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Concealing and revealing at Photo Oxford

An exploration into the relationship between photography’s capacity to conceal and reveal forms the basis of Photo Oxford 2017.

Curators Tim Clark and Greg Hobson are exploring this complex and often contradictory relationship through a stunning series of works.

The celebration of photography through exhibitions and related activities takes place at various collaborative venues in Oxford until September 24.

“The photographic medium is the perfect vehicle for an enquiry of this kind given its unique link to notions of perception and reality, truth and knowledge as well as photographers’ frequent use of the camera to lay bare what would otherwise remain unnoticed,” said Tim and Greg.

“Emphasis has been placed on works that bring to light stories, signs and memories that may remain hidden or obscured.”

Photo Oxford
Russian Criminal Tattoo Photographs, Sergei Vasiliev. Credit: ©Sergei Vasiliev/FUEL

Untold stories

Russian Criminal Tattoos: A Lexicon of Crime, is Sergei Vasiliev’s and Arkady Bronnikov’s record of the shadowy underworld of Russian prisoners’ tattoos.

Subjects were photographed between the mid-1960s and the mid-1980s. Soviet police used the images to further understand the language of tattoos and to act as an aid in the identification and apprehension of criminals.

In Taking Off. Henry, My Neighbor, the Dutch artist Mariken Wessels speaks of a failed marriage, sexual frustration and voyeurism on the part of an individual who photographed his spouse and muse in various states of undress.

He amassed a collection of more than 5,500 photographs, which he catalogued, labelled, notated and cross-indexed. By doing so, he reset the boundaries of the personal and private.

Edgar Martins’ Siloquies and Soliloquies on Death, Life and Other Interludes offers a poignant study scrutinising, exposing and holding in tension many of the contradictions and problems inherent in the depiction on death, as well as on language and semiotics.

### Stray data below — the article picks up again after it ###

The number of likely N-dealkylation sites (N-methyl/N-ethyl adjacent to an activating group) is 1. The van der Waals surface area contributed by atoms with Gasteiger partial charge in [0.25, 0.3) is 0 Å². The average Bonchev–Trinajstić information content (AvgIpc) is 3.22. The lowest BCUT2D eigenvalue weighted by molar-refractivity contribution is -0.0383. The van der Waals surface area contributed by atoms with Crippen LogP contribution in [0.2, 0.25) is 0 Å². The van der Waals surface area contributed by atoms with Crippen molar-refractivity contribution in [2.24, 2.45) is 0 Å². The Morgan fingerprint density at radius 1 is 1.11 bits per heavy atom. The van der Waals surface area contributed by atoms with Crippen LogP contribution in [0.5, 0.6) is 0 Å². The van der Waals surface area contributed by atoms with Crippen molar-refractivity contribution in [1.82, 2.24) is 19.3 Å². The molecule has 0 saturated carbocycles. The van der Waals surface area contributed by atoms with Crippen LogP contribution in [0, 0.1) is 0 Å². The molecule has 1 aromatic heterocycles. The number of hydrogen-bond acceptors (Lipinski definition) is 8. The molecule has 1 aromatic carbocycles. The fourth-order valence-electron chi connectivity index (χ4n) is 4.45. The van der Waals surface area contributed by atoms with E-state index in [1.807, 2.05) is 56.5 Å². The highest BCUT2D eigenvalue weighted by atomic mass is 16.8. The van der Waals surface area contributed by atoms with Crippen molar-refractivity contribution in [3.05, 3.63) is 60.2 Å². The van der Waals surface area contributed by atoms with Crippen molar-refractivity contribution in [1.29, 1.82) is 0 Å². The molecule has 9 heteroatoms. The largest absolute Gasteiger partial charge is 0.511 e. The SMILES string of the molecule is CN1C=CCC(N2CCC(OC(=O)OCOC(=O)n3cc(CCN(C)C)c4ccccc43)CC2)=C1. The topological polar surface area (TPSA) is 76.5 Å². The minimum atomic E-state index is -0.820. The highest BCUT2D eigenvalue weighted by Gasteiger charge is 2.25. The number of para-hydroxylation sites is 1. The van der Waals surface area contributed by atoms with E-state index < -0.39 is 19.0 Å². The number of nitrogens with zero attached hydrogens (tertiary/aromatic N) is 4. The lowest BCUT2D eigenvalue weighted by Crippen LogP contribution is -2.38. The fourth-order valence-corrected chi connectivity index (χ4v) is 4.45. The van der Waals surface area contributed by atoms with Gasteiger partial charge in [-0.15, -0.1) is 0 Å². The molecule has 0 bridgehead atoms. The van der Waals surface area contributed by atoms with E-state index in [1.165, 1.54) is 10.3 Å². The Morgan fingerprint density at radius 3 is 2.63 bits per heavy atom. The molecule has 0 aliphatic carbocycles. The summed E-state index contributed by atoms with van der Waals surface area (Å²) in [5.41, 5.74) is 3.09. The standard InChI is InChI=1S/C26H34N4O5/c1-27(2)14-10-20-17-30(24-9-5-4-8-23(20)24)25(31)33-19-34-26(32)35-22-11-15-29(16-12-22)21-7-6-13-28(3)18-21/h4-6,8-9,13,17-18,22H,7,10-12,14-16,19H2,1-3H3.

The artist deploys both documentary photography approaches and fiction. In turn, his series of photographs and text becomes a process of unveiling, rather than straightforward, factual accounts.

In his newly-commissioned body of work specifically for Oxford University Press and The Bodleian Libraries, Martin Parr documents the behind-the-scenes student antics and rituals, ceremonies, and age-old traditions that still hold significance today.

He also captures more routine activity such as tutorials, that for many outside these elite establishments, will remain a secret.

Parr casts a wry eye over the events, illuminating an everyday and extraordinary world of wealth and privilege without resorting to political statement or critique.

Martin Parr, The Ruskin School of Art Tutorial, 2016. From the series, Oxford. ©Martin Parr/Magnum Photos

Fascinating insights

Each series presented in Photo Oxford 2017 to one extent or another is revelatory, though at the same time, through their partial and newly negotiated narratives, are complicit in the creation of new secrets and histories.

Spectrum Photographic is a print partner for Photo Oxford.

“We have absolutely loved working with everyone involved in Photo Oxford 2017,” said co-owner Hazel Watts.

“The projects have been extremely interesting and given a fascinating insight into some previously hidden worlds.”

Spectrum Photographic produced the Open Call exhibition on Ilford Prestige Pearl mounted to 3mm white PVC and 4,000 C-type Lustre prints for the Mariken Wessels, Taking Off. Henry, My Neighbor, 2015 exhibition.

Photo Oxford
Mariken Wessels, Taking Off. Henry, My Neighbor, 2015

Photo Oxford

Photo Oxford 2017 is on at venues across the city from now until September 24. It includes work by exhibiting and open call artists.

For more information visit www.photooxford.org.

Main image: Matthew Finn, from the series Mother, 1987-present.

Copy editing by Sheena Campbell.